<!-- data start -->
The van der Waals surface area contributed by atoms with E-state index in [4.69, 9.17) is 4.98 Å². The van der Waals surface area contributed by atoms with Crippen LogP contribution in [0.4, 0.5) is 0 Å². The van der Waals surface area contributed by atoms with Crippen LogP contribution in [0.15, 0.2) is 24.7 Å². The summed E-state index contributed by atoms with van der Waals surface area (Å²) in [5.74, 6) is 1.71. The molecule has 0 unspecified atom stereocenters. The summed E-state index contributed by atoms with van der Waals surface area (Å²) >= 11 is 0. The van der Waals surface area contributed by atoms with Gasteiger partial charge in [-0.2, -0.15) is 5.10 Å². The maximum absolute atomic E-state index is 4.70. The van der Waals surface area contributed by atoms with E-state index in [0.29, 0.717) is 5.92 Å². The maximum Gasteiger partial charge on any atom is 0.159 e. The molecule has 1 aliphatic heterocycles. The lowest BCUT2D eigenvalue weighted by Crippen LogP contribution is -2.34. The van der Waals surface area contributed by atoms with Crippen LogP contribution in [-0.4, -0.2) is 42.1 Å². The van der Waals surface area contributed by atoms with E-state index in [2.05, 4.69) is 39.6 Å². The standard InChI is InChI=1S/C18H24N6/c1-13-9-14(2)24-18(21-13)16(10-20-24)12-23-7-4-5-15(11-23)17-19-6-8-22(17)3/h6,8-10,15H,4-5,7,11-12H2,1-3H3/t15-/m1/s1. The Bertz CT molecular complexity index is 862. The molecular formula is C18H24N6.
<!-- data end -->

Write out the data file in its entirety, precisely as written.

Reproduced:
The van der Waals surface area contributed by atoms with E-state index in [4.69, 9.17) is 4.98 Å². The van der Waals surface area contributed by atoms with Crippen LogP contribution in [0.4, 0.5) is 0 Å². The van der Waals surface area contributed by atoms with Crippen LogP contribution in [0.15, 0.2) is 24.7 Å². The summed E-state index contributed by atoms with van der Waals surface area (Å²) in [5.74, 6) is 1.71. The molecule has 0 unspecified atom stereocenters. The summed E-state index contributed by atoms with van der Waals surface area (Å²) >= 11 is 0. The van der Waals surface area contributed by atoms with Gasteiger partial charge in [-0.2, -0.15) is 5.10 Å². The maximum absolute atomic E-state index is 4.70. The van der Waals surface area contributed by atoms with E-state index in [0.29, 0.717) is 5.92 Å². The maximum Gasteiger partial charge on any atom is 0.159 e. The molecule has 1 aliphatic heterocycles. The lowest BCUT2D eigenvalue weighted by Crippen LogP contribution is -2.34. The van der Waals surface area contributed by atoms with Crippen LogP contribution in [-0.4, -0.2) is 42.1 Å². The van der Waals surface area contributed by atoms with E-state index in [2.05, 4.69) is 39.6 Å². The standard InChI is InChI=1S/C18H24N6/c1-13-9-14(2)24-18(21-13)16(10-20-24)12-23-7-4-5-15(11-23)17-19-6-8-22(17)3/h6,8-10,15H,4-5,7,11-12H2,1-3H3/t15-/m1/s1. The Bertz CT molecular complexity index is 862. The molecular formula is C18H24N6.